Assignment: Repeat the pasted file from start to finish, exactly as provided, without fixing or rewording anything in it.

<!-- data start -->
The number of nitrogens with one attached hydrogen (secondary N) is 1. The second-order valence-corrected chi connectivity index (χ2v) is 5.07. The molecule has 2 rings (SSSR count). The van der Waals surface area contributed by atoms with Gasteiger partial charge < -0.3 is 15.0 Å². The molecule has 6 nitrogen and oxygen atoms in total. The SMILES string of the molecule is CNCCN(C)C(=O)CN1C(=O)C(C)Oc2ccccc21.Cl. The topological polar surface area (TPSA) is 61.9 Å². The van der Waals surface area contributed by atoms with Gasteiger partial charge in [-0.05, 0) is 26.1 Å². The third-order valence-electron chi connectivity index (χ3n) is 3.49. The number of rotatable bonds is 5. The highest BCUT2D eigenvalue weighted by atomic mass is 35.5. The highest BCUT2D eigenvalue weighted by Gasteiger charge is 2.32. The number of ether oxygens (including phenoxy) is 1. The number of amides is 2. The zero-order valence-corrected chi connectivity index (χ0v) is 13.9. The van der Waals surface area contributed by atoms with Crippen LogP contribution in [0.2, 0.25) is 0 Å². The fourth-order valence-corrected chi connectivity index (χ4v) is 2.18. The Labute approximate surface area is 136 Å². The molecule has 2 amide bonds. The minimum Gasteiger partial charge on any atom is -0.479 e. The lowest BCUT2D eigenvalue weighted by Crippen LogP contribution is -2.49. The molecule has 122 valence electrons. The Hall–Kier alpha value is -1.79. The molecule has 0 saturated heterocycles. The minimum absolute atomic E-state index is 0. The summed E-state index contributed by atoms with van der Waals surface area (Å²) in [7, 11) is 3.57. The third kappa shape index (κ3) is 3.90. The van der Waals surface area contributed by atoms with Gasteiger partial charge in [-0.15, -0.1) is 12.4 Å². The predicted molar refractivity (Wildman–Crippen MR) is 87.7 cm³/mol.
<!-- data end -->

The number of nitrogens with one attached hydrogen (secondary N) is 1. The second-order valence-corrected chi connectivity index (χ2v) is 5.07. The molecule has 2 rings (SSSR count). The van der Waals surface area contributed by atoms with Gasteiger partial charge < -0.3 is 15.0 Å². The molecule has 6 nitrogen and oxygen atoms in total. The SMILES string of the molecule is CNCCN(C)C(=O)CN1C(=O)C(C)Oc2ccccc21.Cl. The topological polar surface area (TPSA) is 61.9 Å². The van der Waals surface area contributed by atoms with Gasteiger partial charge in [-0.05, 0) is 26.1 Å². The third-order valence-electron chi connectivity index (χ3n) is 3.49. The number of rotatable bonds is 5. The highest BCUT2D eigenvalue weighted by atomic mass is 35.5. The highest BCUT2D eigenvalue weighted by Gasteiger charge is 2.32. The number of ether oxygens (including phenoxy) is 1. The number of amides is 2. The zero-order valence-corrected chi connectivity index (χ0v) is 13.9. The van der Waals surface area contributed by atoms with Crippen LogP contribution in [0.2, 0.25) is 0 Å². The fourth-order valence-corrected chi connectivity index (χ4v) is 2.18. The Labute approximate surface area is 136 Å². The molecule has 2 amide bonds. The minimum Gasteiger partial charge on any atom is -0.479 e. The lowest BCUT2D eigenvalue weighted by Crippen LogP contribution is -2.49. The molecule has 122 valence electrons. The Hall–Kier alpha value is -1.79. The molecule has 0 saturated heterocycles. The minimum absolute atomic E-state index is 0. The summed E-state index contributed by atoms with van der Waals surface area (Å²) in [7, 11) is 3.57. The third kappa shape index (κ3) is 3.90. The van der Waals surface area contributed by atoms with Gasteiger partial charge in [-0.15, -0.1) is 12.4 Å². The predicted molar refractivity (Wildman–Crippen MR) is 87.7 cm³/mol.